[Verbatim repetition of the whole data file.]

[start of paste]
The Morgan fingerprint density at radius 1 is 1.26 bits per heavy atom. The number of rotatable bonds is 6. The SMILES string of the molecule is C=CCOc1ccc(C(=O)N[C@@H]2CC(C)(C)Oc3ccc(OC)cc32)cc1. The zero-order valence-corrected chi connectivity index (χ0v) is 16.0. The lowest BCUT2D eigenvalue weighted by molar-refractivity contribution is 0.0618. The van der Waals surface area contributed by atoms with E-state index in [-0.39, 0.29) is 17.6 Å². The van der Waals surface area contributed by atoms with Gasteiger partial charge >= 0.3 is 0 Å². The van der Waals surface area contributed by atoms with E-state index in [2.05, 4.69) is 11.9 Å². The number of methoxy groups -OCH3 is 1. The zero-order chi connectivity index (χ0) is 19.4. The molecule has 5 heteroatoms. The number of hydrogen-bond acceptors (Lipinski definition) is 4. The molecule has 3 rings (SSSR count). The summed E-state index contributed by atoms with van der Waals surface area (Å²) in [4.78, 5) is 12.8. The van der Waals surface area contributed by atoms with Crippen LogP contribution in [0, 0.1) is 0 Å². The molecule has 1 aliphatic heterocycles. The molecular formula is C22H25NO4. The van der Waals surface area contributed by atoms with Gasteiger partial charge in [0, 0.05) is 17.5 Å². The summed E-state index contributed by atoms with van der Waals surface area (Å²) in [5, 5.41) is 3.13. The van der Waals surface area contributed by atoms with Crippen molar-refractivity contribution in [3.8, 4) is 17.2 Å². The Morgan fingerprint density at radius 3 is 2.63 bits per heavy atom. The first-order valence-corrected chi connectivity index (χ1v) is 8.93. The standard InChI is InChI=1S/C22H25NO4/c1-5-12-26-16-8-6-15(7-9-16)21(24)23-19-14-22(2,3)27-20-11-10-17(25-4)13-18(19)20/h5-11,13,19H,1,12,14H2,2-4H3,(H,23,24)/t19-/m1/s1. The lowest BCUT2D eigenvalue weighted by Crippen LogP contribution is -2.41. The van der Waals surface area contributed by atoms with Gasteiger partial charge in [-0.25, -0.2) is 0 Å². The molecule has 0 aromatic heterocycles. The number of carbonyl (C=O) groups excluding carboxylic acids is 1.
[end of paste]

The Morgan fingerprint density at radius 1 is 1.26 bits per heavy atom. The number of rotatable bonds is 6. The SMILES string of the molecule is C=CCOc1ccc(C(=O)N[C@@H]2CC(C)(C)Oc3ccc(OC)cc32)cc1. The zero-order valence-corrected chi connectivity index (χ0v) is 16.0. The lowest BCUT2D eigenvalue weighted by molar-refractivity contribution is 0.0618. The van der Waals surface area contributed by atoms with E-state index in [-0.39, 0.29) is 17.6 Å². The van der Waals surface area contributed by atoms with Gasteiger partial charge >= 0.3 is 0 Å². The van der Waals surface area contributed by atoms with E-state index in [2.05, 4.69) is 11.9 Å². The number of methoxy groups -OCH3 is 1. The zero-order chi connectivity index (χ0) is 19.4. The molecule has 5 heteroatoms. The number of hydrogen-bond acceptors (Lipinski definition) is 4. The molecule has 3 rings (SSSR count). The summed E-state index contributed by atoms with van der Waals surface area (Å²) in [4.78, 5) is 12.8. The van der Waals surface area contributed by atoms with Crippen LogP contribution in [0, 0.1) is 0 Å². The molecule has 1 aliphatic heterocycles. The molecular formula is C22H25NO4. The van der Waals surface area contributed by atoms with Gasteiger partial charge in [0, 0.05) is 17.5 Å². The summed E-state index contributed by atoms with van der Waals surface area (Å²) in [5, 5.41) is 3.13. The van der Waals surface area contributed by atoms with Crippen molar-refractivity contribution in [3.8, 4) is 17.2 Å². The Morgan fingerprint density at radius 3 is 2.63 bits per heavy atom. The first-order valence-corrected chi connectivity index (χ1v) is 8.93. The standard InChI is InChI=1S/C22H25NO4/c1-5-12-26-16-8-6-15(7-9-16)21(24)23-19-14-22(2,3)27-20-11-10-17(25-4)13-18(19)20/h5-11,13,19H,1,12,14H2,2-4H3,(H,23,24)/t19-/m1/s1. The lowest BCUT2D eigenvalue weighted by Crippen LogP contribution is -2.41. The van der Waals surface area contributed by atoms with Gasteiger partial charge in [-0.25, -0.2) is 0 Å². The molecule has 0 aromatic heterocycles. The number of carbonyl (C=O) groups excluding carboxylic acids is 1.